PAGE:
Q: At the risk of stating the obvious, maybe one of the lessons learned from the Oslo process for the problem solving workshop methodology is that problem solving workshops are a great way to get an idea out but certainly a very insufficient piece of the process for implementation overall?
A: I certainly agree with that, I've never thought of it otherwise. There is no substitute for political decisions and for what you need for political decisions, which is both an official, authoritative process-our advantage is that we have no authority, but to implement an agreement you need authority. Secondly, you need to put public opinion. We contribute to that. In other words we provide potential inputs to public opinion, very significant ones, potentially, by getting these ideas into the public debate and into the public consciousness. They come out of workshops, in part, along with many other activities. Of course I don't want to exaggerate the contribution of this one approach because it is one of many. We contribute to that but the task of persuading public opinion is a task that requires political leadership and it doesn't happen by itself.
Q: Problem-solving workshops can be used even to that end as you were mentioning. It can be used both for coming up with the ideas and then maybe to even generate support in the sense that people can talk about it more.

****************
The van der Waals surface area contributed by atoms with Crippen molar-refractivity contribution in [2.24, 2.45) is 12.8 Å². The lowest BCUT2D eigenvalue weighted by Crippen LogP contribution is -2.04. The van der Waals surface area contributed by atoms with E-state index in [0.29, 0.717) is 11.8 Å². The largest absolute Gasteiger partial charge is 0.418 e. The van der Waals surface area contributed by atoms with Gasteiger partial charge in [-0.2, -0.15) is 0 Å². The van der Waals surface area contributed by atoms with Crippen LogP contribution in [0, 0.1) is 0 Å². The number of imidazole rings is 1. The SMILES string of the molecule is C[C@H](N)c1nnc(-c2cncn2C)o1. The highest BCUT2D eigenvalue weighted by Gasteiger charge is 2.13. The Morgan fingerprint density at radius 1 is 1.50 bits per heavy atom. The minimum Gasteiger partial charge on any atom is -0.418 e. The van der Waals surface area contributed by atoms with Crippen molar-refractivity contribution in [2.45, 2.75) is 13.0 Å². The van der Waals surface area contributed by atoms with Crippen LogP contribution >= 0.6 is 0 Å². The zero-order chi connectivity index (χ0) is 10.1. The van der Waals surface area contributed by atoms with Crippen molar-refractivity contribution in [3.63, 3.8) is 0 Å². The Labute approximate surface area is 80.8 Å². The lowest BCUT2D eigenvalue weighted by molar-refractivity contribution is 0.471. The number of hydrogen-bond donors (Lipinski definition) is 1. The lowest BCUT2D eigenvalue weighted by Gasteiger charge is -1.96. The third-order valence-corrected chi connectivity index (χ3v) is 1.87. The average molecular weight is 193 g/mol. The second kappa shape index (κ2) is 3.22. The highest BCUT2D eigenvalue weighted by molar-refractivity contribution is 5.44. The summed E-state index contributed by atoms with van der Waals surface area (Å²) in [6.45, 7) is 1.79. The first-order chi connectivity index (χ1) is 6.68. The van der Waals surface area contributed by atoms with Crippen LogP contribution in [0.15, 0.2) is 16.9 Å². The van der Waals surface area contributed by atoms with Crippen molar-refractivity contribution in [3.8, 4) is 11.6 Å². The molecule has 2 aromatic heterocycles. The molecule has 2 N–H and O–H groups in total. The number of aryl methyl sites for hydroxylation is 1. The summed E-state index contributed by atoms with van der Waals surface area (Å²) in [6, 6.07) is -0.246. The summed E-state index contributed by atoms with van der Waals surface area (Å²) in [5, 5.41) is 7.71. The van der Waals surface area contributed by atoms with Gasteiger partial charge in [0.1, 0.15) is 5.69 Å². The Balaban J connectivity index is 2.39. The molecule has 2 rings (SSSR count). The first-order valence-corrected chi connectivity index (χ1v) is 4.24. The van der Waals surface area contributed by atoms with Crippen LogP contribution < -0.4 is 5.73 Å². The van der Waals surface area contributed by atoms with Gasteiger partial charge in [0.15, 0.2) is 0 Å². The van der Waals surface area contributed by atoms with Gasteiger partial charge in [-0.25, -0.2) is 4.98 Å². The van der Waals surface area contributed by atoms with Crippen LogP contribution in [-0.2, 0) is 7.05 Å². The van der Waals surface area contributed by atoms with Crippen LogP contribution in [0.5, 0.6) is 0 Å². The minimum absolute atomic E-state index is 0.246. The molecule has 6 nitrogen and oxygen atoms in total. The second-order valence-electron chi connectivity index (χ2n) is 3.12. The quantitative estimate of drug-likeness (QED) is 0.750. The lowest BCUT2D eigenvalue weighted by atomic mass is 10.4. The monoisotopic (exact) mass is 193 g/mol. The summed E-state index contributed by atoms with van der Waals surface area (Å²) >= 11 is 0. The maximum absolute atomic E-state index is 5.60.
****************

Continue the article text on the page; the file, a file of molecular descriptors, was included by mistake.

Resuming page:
A: RIght, but it's not a substitute for the educational process that political leaders have to engage in. Our people, we do not select participants, primarily on the grounds of being political leaders. Some of them, may be, some of them are to some degree, but we select them more on the grounds of being political thinkers, influentials, but that's different from a political leader in the sense whose task it is to mobilize the public. There may be an occasional person in our workshop who performs that role in his society. That's not primarily the basis on which we select people. Workshops do not substitute for either part of the political process, the authoritative part or the educational part, whatever you want to call it. I have never claimed or thought that it does. I still believe that Oslo was useful and I'm not ashamed of our contribution to it although it's different than it was in '93 or '94. At that time I could feel good when people said, oh, you had something to do with Oslo. Now I feel defensive but I am prepared to defend.
Q: Thank you so much Dr. Kelman. I really appreciate all your time.